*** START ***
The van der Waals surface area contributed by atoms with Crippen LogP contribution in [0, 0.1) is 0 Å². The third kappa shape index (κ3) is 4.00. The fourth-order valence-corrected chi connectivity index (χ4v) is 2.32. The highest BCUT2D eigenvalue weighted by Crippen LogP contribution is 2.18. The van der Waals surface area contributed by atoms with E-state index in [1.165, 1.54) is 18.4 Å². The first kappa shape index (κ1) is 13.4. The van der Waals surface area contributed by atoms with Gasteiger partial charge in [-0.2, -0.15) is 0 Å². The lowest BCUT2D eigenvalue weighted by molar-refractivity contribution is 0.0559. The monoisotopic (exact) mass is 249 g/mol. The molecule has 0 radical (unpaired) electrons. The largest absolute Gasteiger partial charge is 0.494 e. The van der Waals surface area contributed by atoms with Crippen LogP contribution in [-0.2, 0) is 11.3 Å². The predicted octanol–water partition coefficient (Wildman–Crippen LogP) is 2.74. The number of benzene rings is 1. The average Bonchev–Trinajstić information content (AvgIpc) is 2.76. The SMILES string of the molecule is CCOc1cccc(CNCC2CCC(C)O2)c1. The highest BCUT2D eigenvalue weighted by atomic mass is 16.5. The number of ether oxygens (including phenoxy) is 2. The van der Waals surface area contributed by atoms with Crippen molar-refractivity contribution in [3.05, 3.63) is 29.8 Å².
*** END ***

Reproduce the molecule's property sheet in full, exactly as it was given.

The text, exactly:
The van der Waals surface area contributed by atoms with Crippen LogP contribution in [0, 0.1) is 0 Å². The third kappa shape index (κ3) is 4.00. The fourth-order valence-corrected chi connectivity index (χ4v) is 2.32. The highest BCUT2D eigenvalue weighted by Crippen LogP contribution is 2.18. The van der Waals surface area contributed by atoms with E-state index in [1.165, 1.54) is 18.4 Å². The first kappa shape index (κ1) is 13.4. The van der Waals surface area contributed by atoms with Gasteiger partial charge in [-0.2, -0.15) is 0 Å². The lowest BCUT2D eigenvalue weighted by molar-refractivity contribution is 0.0559. The monoisotopic (exact) mass is 249 g/mol. The molecule has 0 radical (unpaired) electrons. The largest absolute Gasteiger partial charge is 0.494 e. The van der Waals surface area contributed by atoms with Crippen LogP contribution in [-0.2, 0) is 11.3 Å². The predicted octanol–water partition coefficient (Wildman–Crippen LogP) is 2.74. The number of benzene rings is 1. The average Bonchev–Trinajstić information content (AvgIpc) is 2.76. The SMILES string of the molecule is CCOc1cccc(CNCC2CCC(C)O2)c1. The highest BCUT2D eigenvalue weighted by atomic mass is 16.5. The number of ether oxygens (including phenoxy) is 2. The van der Waals surface area contributed by atoms with Crippen molar-refractivity contribution in [3.05, 3.63) is 29.8 Å².